Eric Dezenhall and Nick Nichols, founders of crises management company Nichols-Dezenhall, have a message for companies faced with attacks by animal rights extremists: stop feeding the activists.
Dezenhall, who served in the White House Office of Communications during the Reagan presidency, wrote an op-ed piece for the New York Post on the folly of attempting to appease activists. Dezenhall notes that in August 2000, McDonald’s tried to appease People for the Ethical Treatment of Animals by agreeing to change the process by which it buys eggs from farmers. PETA went away for awhile, but not very long. Now it is threatening to start its anti-McDonald’s campaign again if McDonald’s doesn’t make changes to the way its suppliers treat pigs, chickens and cows. Dezenhall wrote,
Too many corporations are heeding the advice of public relations capitulation counselors and are going to extraordinary lengths to please attackers who do not want to be pleased. In the end, appeasement usually fails to stop attacks. It simply encourages new ones.
Nichols echoed this sentiment in a speech to pork producers. Nichols emphasized that farmers and corporations who come under attack from animal activists need to stop treating the attacks as public relations disasters which require immediate damage control and treat them as crises which “require crisis management.”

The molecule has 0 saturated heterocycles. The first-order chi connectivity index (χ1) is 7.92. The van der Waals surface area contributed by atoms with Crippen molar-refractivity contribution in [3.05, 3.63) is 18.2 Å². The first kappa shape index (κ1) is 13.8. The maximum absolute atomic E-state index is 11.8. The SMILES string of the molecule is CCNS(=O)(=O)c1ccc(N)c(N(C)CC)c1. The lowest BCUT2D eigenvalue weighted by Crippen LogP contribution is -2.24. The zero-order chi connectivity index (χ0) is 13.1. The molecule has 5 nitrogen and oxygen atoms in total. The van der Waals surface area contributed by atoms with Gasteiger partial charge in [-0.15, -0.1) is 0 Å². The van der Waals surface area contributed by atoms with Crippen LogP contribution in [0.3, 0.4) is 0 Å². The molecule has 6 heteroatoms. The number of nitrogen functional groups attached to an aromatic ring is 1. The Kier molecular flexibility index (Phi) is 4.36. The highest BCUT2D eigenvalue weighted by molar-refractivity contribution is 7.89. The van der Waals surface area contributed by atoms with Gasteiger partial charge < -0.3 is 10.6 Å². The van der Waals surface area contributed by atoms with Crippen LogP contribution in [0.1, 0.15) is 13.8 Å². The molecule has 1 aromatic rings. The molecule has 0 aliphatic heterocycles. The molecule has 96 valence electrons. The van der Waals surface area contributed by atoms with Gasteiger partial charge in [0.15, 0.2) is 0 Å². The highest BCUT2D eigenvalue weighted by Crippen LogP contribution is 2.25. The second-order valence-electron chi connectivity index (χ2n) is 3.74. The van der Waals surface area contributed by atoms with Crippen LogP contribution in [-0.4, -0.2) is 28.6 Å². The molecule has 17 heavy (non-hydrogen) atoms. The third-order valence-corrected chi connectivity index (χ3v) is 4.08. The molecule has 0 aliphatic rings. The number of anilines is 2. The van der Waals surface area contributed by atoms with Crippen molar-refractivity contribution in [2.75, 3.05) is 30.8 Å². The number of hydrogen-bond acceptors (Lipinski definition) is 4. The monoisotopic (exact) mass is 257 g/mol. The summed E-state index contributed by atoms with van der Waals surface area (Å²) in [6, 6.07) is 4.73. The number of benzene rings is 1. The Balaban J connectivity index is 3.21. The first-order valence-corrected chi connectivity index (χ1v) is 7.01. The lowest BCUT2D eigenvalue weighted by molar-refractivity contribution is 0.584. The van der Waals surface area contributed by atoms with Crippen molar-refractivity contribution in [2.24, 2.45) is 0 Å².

As Feedstuffs described Nichols speech,
Acivitsts and Luddites get notoriety [for their attacks on companies], which leads to contributions and funding, and get to push their agenda, he said; reporters get to write about controversy, lawyers get clients and contingency fees, legislators get to legislate and regulators get to regulate.
“And you get destroyed,” he said.
Nichols solution — don’t feed the activists. “To survive in any situation,” Nichols said, “don’t look like food. …you start to look like food when you don’t fight back but engage in appeasement and let the vindicators divide [and industry.]”
Nichols recommends giving the activists a dose of their own medicine including “protests against the protestors.” Dezenhall echoed this in his op-ed piece writing, “Without exception, corporations must obey the law and never engage in the illegal tactics of some of their attackers. But there is no reason for corporations to fear a good counterattack if they tell the truth and use legal means. In fact, corporations perform a public service when they make people aware that attackers are advocating costly, unrealistic and harmful positions.”
Appeasing extremists brings no peace. Eric Dezenhall, NYPost.Com, March 30, 2001.
Agriculture told to fight on activists’ ground using ‘attack technologies’ or face destruction. Rod Smith, Feedstuffs, March 26, 2001.